She raised her sad blue eyes to mine. "It's going to be so boring here without you. And I'm going to have to deal with Grandmother on my own! You need to e-mail, text, call, send smoke signals--whatever--and tell me everything you're doing."I laughed. "Yes, I know. Every day. I promise.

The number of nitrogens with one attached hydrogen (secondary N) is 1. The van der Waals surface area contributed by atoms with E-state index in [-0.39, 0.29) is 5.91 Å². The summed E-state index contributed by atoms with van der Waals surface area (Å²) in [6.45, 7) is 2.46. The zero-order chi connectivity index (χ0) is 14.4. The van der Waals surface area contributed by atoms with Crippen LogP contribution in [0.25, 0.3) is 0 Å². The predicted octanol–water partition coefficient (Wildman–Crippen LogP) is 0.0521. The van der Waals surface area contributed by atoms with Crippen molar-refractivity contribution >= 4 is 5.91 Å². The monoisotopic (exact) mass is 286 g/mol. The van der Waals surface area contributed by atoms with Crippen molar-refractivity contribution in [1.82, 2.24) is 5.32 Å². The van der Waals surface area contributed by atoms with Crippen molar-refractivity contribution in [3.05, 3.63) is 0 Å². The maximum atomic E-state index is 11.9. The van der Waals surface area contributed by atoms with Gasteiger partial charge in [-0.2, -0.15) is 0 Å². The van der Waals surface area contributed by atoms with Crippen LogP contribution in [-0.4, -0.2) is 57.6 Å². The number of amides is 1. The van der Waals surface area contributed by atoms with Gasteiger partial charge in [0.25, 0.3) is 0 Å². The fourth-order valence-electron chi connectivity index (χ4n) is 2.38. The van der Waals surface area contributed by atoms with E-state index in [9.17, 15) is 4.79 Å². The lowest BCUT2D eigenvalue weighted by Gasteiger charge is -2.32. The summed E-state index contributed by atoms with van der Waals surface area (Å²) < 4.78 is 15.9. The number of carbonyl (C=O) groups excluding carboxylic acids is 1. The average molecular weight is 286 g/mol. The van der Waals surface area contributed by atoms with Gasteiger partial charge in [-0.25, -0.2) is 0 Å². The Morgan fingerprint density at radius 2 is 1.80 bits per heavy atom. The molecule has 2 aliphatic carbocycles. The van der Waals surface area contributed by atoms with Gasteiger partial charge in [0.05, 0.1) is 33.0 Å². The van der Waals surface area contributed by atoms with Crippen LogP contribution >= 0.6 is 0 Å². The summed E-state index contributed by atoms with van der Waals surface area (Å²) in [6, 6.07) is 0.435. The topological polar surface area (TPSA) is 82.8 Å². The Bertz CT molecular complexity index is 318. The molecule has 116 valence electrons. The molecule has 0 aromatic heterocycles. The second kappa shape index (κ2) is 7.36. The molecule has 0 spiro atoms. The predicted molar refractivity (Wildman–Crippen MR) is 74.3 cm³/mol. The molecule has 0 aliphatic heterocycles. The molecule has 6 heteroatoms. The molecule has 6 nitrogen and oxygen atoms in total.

She might have seen that what had bowed her head so profoundly - the thought of the world's concern at her situation - was founded on an illusion. She was not an existence, an experience, a passion, a structure of sensations, to anybody but herself. To all humankind besides Tess was only a passing thought. Even to friends she was no more than a frequently passing thought. If she made herself miserable the livelong night and day it was only this much to them - 'Ah,she makes herself unhappy.' If she tried to be cheerful, to dismiss all care, to take pleasure in the daylight, the flowers, the baby, she could only be this idea to them - 'Ah, she bears it very well.' Moreover, alone in a desert island would she have been wretched at what had happened to her? Not greatly. If she could but have been just created, to discover herself as a spouseless mother, with no experience of life except as the parent of a nameless child, would the position have caused her to despair? No, she would have taken it calmly, and found pleasures therein. Most of the misery had been generated by her conventional aspect, and not by her innate sensations.